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  34. Post-Truth Conceptual Engineering.Manuel Gustavo Isaac - 2021 - Inquiry: An Interdisciplinary Journal of Philosophy:1–16.
    Conceptual engineering is the method for assessing and improving our concepts. Some have recently claimed that the implementation of such method in the form of ameliorative projects is truth-driven and should thus be epistemically constrained, ultimately at least (Simion 2018; cf. Podosky 2018). This paper challenges that claim on the assumption of a social constructionist analysis of ideologies, and provides an alternative, pragmatic and cognitive framework for determining the legitimacy of ameliorative conceptual projects overall. The upshot is that one should (...)
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  35. Which Concept of Concept for Conceptual Engineering?Manuel Gustavo Isaac - 2021 - Erkenntnis: An International Journal of Scientific Philosophy:1–25.
    Conceptual engineering is the method for assessing and improving our concepts. However, little has been written about how best to conceive of concepts for the purposes of conceptual engineering. In this paper, I aim to fill this foundational gap, proceeding in three main steps: First, I propose a methodological framework for evaluating the conduciveness of a given concept of concept for conceptual engineering. Then, I develop a typology that contrasts two competing concepts of concept that can be used in conceptual (...)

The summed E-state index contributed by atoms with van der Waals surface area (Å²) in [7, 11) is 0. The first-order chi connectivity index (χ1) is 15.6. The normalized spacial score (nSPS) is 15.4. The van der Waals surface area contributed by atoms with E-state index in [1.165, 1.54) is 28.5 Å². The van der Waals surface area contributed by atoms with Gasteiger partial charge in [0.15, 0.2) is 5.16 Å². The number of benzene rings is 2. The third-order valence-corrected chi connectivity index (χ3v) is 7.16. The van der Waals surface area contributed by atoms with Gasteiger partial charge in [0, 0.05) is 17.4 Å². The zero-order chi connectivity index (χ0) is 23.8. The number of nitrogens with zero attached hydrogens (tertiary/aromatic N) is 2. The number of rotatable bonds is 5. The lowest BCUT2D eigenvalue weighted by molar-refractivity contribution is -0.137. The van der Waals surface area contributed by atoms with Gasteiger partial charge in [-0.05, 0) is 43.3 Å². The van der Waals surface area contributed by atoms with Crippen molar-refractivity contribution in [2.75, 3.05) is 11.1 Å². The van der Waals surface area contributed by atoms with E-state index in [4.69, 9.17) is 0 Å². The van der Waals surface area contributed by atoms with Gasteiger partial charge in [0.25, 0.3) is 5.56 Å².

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  36. Conceptual Engineering and the Implementation Problem.Sigurd Jorem - 2021 - Inquiry: An Interdisciplinary Journal of Philosophy 64 (1-2):186-211.
    Conceptual engineers seek to revise or replace the devices we use to speak and think. If this amounts to an effort to change what natural language expressions mean, conceptual engineers will have a hard time. It is largely unfeasible to change the meaning of e.g. ‘cause’ in English. Conceptual engineers may therefore seem unable to make the changes they aim to make. This is what I call ‘the implementation problem’. In this paper, I argue that the implementation problem dissolves if (...)